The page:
Ganguly asserts that the book makes a theoretical contribution to the existing literature on Indian FP by employing this framework (p.3). Although it does make a significant contribution, this international relations (IR) ‘three levels’ approach is arguably not the best tool to provide an overview of a country’s FP over a almost seven decades, and it undermines the efficacy of the edited book. A better option would be to use approaches from Foreign Policy Analysis, a sub branch of IR which employs the levels of analysis as well as additional concepts and frameworks, which would provide a better and more comprehensive perspective of FP and the decision-making processes.

The contributors have largely adhered to the ‘three levels’ approach to evaluate India’s external relations with other countries and India’s FP. However, in Chapter 16, the author has not been able to comprehend the ‘third’ image and has been unable to distinguish between external factors and systemic pressures/constraints which should be the focus. For instance, the competition/rivalry from Chinese national oil companies (NOCs) and how it affects the acquisition of oil blocks by Indian NOCs seen in the context of broader Sino-Indian rivalry is an example to third image or systemic factors (p.438). Yet the contributor also refers to domestic politics in Bangladesh and its impact on India’s energy policy or construction of a pipeline, which is an external rather than systemic factor. The framework has also led to a lot of repetition across chapters with almost all contributors discussing it in their introductions. Chapter 18 provides a summary of India’s economic and external relations with all the countries in South Asia and the major powers – Russia. China and the US – which is covered in Part 1 and Part 2. However, this does mean the chapters can be read as standalone chapters which deal comprehensively with the subject matter at hand.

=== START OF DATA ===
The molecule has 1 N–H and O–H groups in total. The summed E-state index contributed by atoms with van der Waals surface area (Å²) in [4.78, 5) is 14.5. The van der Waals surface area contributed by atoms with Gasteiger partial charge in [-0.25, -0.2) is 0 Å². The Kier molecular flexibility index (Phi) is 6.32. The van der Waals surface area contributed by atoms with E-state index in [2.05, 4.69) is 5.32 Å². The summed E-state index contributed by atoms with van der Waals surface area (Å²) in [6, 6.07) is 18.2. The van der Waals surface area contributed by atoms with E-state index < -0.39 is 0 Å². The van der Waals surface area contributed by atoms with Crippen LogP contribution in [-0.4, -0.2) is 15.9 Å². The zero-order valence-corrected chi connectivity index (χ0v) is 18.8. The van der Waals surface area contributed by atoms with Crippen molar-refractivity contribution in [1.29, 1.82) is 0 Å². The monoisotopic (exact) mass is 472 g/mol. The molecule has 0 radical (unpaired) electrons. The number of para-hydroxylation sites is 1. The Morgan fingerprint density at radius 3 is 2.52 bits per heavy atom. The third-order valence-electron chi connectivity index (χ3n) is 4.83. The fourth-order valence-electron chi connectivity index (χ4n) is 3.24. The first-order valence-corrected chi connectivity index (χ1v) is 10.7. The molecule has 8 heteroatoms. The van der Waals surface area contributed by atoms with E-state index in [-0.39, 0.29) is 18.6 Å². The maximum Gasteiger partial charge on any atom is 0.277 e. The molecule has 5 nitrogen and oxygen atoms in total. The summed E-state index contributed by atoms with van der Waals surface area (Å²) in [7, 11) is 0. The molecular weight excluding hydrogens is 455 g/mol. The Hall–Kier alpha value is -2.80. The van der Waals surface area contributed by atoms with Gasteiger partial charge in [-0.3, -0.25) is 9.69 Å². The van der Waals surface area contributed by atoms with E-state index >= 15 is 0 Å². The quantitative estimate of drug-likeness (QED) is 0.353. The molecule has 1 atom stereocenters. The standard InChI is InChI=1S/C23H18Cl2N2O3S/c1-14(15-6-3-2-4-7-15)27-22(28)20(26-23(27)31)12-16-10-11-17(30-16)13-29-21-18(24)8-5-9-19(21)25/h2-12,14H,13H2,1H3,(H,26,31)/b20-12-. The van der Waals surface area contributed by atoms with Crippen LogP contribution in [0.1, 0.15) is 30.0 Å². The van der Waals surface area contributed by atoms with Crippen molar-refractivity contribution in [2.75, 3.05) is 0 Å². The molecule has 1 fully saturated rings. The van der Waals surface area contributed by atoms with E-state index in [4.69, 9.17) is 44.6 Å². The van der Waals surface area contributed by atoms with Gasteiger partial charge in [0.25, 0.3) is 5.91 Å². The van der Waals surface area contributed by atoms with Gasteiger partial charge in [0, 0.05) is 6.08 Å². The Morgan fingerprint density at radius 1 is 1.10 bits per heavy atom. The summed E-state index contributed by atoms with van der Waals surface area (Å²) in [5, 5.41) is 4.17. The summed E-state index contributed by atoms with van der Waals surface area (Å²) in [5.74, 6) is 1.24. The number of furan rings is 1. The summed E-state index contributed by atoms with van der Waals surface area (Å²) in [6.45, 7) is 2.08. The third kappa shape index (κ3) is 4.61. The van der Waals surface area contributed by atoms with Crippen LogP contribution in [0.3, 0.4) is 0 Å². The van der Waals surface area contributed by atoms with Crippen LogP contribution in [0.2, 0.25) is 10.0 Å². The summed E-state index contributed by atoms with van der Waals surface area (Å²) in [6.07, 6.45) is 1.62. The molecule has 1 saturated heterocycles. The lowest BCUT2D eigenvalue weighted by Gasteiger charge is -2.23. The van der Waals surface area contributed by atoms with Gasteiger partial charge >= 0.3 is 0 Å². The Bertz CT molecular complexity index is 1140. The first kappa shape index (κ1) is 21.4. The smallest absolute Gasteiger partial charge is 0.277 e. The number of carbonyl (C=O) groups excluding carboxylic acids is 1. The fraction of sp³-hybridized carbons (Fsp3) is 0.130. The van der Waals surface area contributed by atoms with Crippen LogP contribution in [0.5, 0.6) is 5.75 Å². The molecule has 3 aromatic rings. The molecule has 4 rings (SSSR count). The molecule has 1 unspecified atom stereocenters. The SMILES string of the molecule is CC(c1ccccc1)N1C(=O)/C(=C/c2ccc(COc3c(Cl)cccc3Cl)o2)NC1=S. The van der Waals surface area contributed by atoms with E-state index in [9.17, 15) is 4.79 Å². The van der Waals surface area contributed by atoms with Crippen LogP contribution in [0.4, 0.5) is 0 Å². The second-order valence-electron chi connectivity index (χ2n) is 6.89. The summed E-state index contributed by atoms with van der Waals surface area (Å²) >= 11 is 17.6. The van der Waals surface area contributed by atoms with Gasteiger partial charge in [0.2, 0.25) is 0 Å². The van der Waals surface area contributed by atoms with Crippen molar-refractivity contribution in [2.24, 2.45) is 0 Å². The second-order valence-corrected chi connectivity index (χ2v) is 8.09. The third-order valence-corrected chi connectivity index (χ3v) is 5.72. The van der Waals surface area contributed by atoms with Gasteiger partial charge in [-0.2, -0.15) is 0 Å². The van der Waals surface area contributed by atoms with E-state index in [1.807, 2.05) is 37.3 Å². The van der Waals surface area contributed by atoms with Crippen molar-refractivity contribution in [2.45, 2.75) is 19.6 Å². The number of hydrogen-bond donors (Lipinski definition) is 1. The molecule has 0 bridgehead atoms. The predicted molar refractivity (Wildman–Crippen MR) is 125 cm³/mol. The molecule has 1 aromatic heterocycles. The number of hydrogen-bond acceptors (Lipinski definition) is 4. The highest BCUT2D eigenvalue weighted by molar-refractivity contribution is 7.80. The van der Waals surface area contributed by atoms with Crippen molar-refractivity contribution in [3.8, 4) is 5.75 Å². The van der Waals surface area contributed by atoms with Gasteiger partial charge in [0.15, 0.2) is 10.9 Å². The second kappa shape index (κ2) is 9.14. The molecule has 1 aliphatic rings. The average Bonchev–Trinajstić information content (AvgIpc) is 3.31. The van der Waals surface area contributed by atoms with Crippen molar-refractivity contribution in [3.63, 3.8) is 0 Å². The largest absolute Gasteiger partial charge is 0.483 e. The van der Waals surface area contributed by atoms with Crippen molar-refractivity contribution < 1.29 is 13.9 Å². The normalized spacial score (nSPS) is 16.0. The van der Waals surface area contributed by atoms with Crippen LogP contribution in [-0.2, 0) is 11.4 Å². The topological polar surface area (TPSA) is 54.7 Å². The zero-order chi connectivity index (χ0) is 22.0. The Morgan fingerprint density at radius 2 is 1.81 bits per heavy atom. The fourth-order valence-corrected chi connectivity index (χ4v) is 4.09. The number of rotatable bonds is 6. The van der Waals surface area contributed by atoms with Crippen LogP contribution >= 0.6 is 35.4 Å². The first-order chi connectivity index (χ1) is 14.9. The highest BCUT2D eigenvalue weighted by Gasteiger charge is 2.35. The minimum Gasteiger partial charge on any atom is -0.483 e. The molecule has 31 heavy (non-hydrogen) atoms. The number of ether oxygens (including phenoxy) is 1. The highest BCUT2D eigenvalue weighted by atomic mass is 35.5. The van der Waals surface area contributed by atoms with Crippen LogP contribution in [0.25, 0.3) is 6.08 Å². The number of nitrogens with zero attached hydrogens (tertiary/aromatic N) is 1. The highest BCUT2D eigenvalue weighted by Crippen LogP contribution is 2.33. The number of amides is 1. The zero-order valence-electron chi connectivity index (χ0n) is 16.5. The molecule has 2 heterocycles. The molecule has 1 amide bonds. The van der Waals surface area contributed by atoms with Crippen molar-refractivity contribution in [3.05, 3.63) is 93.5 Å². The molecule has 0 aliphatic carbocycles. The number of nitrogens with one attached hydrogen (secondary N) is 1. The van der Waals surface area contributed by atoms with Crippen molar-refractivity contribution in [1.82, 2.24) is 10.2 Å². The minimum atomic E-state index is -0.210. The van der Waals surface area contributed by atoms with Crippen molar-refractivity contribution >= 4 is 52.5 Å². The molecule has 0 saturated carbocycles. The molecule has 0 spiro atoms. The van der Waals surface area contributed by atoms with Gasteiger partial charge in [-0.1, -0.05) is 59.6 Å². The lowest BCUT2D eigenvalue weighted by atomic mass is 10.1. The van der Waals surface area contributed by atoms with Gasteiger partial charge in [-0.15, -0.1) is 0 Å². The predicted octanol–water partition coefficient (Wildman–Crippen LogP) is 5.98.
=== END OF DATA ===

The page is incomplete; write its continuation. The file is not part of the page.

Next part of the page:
Apart from the shortcomings mentioned above, neither book discusses ‘panchsheel’. Otherwise known as the Five Principles of Peaceful Co-existence, the panchsheel signed in Beijing (then Peking) in 1954 between India and China form the key tenets of Indian (as well as Chinese) FP. In 1961, they also formed the basis of the Non-Aligned Movement established in Belgrade, Yugoslavia. Furthermore, although both books provide an overview of India’s foreign policy since independence, both fall short of providing a comprehensive account. The edited volume by Ganguly scores over others by discussing India’s relations with UK, France and Germany which is not covered in detail in other books which have dealt with India’s relations with the EU as a whole. Although Pant discusses India’s relations with the three European powers in separate sub-sections in the chapter, he does not provide a detailed analysis.

Although readers should be mindful of the shortcomings and limitations of both books, Pant’s volume will be relevant for undergraduate students who want a broad over view of India’s FP without getting into embroiled in the nuances. The edited book by Sumit Ganguly is a better read for post-graduate students and scholars looking for a more comprehensive analysis of India’s FP.

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About the Author

Dr Raj Verma is Assistant Professor of International Relations and Foreign Policy at the School of International and Public Affairs, Jilin University, China and Visiting Fellow, Institute for Defence Studies and Analysis, India. He is the author of ‘India and China in Africa: A comparative perspective of the oil industry’, Routledge. He is working on the manuscript of his forthcoming book ‘Neoclassical Realism, political economy and resource mobilisation’.

Dr Verma is a regular contributor to the South Asia @ LSE blog. You can view previous contributions here.